Some of the more outrageous themes in the article: ice sculptures, snow machine parties (for backyard sledding), karaoke bar, live animals, spa parties (yes at a spa). In that light hauling a bunch of kids to the bowling alley or Chucky E. Cheese is kinda quaint, still stupid, but quaint.

Be careful. You give your little girl a 5th birthday party that costs $500 and you are gonna have a helluva bill when the princess gets married. And you sure aren’t doing your future son-in-law any favors.

Go Small To Get Big

Small Steps x Lots of Time = Big Results.

Like training for a marathon, the actual race (the end result) is the fun part, getting there is tough and takes baby steps. You might start out running 2 miles the first time and work your way up to running more. At first the 2 miles will seem like it’s gonna kill you, it’s not. After a few years 2 miles will seem like nothing and your weekly long run could be 20 miles. When you were just starting out the 2 miles was tiring and you felt like quitting. You never thought you’d get to the point where you could run 20 miles. But if you keep at you will get there.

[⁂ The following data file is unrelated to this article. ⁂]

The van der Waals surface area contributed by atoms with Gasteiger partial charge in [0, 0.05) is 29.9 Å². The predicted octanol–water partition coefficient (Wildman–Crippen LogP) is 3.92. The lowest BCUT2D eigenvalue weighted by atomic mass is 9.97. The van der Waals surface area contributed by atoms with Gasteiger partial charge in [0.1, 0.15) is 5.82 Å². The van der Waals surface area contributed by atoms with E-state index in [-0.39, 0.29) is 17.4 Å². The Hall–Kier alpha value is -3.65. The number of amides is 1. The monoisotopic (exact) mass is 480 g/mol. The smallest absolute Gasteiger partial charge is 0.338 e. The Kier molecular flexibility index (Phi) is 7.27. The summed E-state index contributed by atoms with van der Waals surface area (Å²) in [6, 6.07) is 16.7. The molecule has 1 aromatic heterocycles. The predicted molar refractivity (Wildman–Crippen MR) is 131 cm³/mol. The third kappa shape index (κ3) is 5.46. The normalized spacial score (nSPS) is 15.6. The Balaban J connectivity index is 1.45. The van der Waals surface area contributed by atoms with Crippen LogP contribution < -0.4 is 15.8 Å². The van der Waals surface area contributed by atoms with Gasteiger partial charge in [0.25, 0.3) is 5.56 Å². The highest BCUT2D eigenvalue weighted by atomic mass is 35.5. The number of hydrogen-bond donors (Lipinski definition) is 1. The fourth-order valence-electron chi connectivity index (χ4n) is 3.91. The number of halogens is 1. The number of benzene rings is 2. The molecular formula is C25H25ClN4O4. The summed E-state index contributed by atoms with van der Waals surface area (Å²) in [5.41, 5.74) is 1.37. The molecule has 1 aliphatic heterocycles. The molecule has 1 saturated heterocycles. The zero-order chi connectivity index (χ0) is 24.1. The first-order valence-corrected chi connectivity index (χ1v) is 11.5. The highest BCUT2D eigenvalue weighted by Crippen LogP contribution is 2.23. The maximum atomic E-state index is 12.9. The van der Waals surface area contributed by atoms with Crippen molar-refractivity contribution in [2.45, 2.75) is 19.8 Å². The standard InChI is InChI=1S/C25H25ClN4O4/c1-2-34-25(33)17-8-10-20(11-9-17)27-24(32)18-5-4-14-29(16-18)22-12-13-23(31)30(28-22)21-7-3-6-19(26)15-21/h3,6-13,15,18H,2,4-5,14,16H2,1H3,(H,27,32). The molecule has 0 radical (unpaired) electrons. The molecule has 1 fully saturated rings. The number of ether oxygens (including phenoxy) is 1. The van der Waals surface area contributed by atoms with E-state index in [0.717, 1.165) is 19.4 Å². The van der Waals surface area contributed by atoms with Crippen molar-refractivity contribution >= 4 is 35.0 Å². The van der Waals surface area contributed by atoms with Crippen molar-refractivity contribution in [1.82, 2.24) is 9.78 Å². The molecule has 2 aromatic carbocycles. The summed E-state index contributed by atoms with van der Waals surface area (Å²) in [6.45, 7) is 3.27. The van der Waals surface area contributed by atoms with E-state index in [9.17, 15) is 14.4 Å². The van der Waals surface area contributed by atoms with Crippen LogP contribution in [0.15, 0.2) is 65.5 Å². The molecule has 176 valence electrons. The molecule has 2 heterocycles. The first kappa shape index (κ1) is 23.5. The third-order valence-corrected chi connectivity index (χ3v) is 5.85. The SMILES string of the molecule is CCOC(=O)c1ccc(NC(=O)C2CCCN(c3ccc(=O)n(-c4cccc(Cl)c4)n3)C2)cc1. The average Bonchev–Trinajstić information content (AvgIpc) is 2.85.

It’s the same thing when dealing with money. You might think that skipping going out to lunch and saving $10 isn’t going to help. But do that every day and over time magic happens.

What would happen if you stopped going out to lunch daily or gave up the cigarettes or stopped drinking? Besides the obvious health benefits, the financial ones are awesome.

Let’s look at some numbers:

By discontinuing eating out during the work week and investing the money: after 10 years you’d have $36,000 and after 40 years you’d have $698,000. I’m assuming $10 a day, 5 days a week and an 8% return in a no-load stock index fund.

Give up that 6-pack of daily beer: after 10 years you’d have $38,000 and after 40 years you’d have $735,000. I’m assuming $7 a day, 365 days a year and an 8% return in a no-load stock index fund.